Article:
Their burrows are deep and contain circular chambers for sleeping and nesting.
11. Nine-banded armadillo
These underground dwellers are well-known for digging multiple burrows. They do this as a defense mechanism to seek refuge in case they feel threatened during foraging.
On average, they can have at least 5 to 10 burrows hidden inside a network of tunnels.
Found mostly in the Northern Hemisphere, these underground animals dig burrows that have two entrances. Their burrows stretch up to 10 feet long.
They locate their underground shelters among tall grass and thick underground. In some cases, weasels can also take over the burrows of other animals and make them their own.
These animals have powerful big claws and feet to help them dig efficiently. They can dig up to 3 ft of soil during one night.
Their burrows typically have various divisions and chambers, including one for sleeping. Their burrows can be up to 9 to 90 feet (3-30 m) long and up to 11 (3.5 m) deep.
In addition, these burrows can even be large enough for a small person to crawl in.
Check out these 20 amazing facts about Wombats.
14. Pocket gopher
Pocket gophers are fossorial rodents known for their underground tunnels with various burrowing chambers. Each chamber has a specific function. These underground animals are generous and will share their tunnel with other animals as well.
As another interesting point, pocket gophers get their name because they can turn their fur-lined pouches inside out when removing contents – much like a pocket.
15. Red foxes
Foxes have been known to dig burrows in which to give birth, raise pups, store food, or find shelter from the rain.
They are the largest variety of true foxes and can grow up to 18 to 35 inches in length.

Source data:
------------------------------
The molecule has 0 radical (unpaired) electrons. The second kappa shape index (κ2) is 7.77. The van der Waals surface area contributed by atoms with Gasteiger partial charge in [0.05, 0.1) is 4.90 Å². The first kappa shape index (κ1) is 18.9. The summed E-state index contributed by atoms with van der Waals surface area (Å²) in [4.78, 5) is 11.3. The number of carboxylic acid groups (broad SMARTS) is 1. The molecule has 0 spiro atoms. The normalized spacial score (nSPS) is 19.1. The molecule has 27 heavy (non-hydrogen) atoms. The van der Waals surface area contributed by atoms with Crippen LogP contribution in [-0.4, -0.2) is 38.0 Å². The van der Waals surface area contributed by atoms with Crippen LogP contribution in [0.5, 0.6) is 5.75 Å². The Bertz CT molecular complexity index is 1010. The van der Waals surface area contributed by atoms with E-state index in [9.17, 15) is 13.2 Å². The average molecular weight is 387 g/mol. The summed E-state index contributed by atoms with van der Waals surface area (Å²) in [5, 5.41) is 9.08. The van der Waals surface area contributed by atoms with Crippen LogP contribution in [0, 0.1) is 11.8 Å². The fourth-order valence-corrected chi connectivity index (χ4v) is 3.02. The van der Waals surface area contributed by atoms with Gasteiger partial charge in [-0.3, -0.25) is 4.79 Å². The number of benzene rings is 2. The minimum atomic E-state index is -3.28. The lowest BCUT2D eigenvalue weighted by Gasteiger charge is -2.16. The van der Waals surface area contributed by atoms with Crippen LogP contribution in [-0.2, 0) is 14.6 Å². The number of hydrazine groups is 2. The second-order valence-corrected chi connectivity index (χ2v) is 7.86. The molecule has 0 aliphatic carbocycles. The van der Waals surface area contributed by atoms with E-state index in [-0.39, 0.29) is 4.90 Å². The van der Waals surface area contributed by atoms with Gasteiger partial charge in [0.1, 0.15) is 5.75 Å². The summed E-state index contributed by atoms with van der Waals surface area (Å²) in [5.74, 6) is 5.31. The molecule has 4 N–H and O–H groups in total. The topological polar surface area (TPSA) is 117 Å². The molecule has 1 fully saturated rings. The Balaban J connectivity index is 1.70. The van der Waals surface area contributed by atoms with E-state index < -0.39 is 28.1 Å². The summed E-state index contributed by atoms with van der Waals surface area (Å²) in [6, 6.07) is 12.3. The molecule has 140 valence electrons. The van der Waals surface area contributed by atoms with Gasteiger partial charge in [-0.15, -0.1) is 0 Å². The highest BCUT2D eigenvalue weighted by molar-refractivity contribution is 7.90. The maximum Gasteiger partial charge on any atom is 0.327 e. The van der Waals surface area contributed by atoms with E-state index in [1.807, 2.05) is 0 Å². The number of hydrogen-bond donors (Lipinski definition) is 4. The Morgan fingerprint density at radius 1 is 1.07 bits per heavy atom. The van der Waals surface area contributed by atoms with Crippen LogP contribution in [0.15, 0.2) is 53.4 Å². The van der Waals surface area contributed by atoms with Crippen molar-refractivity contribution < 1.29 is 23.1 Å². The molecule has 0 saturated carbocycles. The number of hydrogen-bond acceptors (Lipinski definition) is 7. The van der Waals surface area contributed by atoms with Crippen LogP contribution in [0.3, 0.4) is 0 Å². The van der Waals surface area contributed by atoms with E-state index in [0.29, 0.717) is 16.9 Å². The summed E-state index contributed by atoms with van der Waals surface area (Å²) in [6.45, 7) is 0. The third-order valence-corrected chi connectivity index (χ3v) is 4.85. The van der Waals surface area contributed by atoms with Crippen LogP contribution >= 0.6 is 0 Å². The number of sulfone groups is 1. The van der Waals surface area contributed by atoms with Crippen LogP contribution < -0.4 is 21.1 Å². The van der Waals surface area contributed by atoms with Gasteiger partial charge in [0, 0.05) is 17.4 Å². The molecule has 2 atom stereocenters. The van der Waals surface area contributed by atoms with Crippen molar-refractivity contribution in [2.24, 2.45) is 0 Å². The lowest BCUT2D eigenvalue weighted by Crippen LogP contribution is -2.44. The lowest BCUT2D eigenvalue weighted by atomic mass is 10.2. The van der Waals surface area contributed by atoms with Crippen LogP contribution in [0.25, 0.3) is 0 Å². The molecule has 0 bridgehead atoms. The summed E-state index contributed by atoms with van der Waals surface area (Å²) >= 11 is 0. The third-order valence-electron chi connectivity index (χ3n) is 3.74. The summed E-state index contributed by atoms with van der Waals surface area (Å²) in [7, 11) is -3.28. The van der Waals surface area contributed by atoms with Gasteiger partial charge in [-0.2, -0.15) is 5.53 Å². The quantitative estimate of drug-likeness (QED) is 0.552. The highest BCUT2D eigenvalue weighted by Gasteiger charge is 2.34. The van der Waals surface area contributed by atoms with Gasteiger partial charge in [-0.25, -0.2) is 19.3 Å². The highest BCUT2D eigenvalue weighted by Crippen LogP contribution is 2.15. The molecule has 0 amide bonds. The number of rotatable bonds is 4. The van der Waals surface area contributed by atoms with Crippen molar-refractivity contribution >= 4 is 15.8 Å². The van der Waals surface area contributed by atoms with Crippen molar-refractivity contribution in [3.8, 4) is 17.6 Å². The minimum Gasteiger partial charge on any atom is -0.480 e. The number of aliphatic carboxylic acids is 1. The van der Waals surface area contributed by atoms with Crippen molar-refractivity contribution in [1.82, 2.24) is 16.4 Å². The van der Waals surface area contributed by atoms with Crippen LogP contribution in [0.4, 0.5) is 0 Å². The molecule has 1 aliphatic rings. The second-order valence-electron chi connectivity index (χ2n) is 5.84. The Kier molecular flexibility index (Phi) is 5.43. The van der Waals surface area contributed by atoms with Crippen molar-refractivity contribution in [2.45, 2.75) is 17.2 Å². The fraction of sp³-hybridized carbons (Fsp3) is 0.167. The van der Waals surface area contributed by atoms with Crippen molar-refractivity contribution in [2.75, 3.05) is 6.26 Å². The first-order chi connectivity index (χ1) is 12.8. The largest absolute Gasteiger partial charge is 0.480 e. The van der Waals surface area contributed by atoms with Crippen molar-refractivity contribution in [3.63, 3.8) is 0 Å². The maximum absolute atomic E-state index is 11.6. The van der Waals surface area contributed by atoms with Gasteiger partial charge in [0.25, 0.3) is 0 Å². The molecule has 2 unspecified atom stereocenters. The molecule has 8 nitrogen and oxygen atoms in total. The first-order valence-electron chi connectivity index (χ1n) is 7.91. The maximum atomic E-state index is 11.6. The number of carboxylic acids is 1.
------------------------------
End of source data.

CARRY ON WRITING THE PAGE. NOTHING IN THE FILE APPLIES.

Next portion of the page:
Red foxes either dig their own underground burrows or modify the burrows abandoned by other underground animals.
Furthermore, Red fox burrows can extend 10-20 feet deep. Larger dens can have between 3-8 entrances and contain numerous dugout cavities, each of which will serve a specific function such as a food store and sleeping area.
16. Burrowing owl
Surprisingly, there is a specific type of owl that lives underground. They are native to Florida, Mexico, and some areas of South America
Known for its stunning looks, the burrowing owl is a type of owl that likes to invade and establish its shelters in underground burrows that were previously built and used by other animals.
They often use the burrows previously dug by animals such as skunks and prairie dogs. They can also dig their own burrows underground, which can be down to depths of 8 feet. Unlike many other types of owls, burrowing owls are active during the day.
Animals that live underground – more wildlife help!
We hope this has provided you with some in-depth knowledge of common animals that live underground. There are indeed many more. Such as earthworms for example. However, we thought this list would be the most varied and interesting. Also, be sure to check out our Ranger Planet YouTube Channel.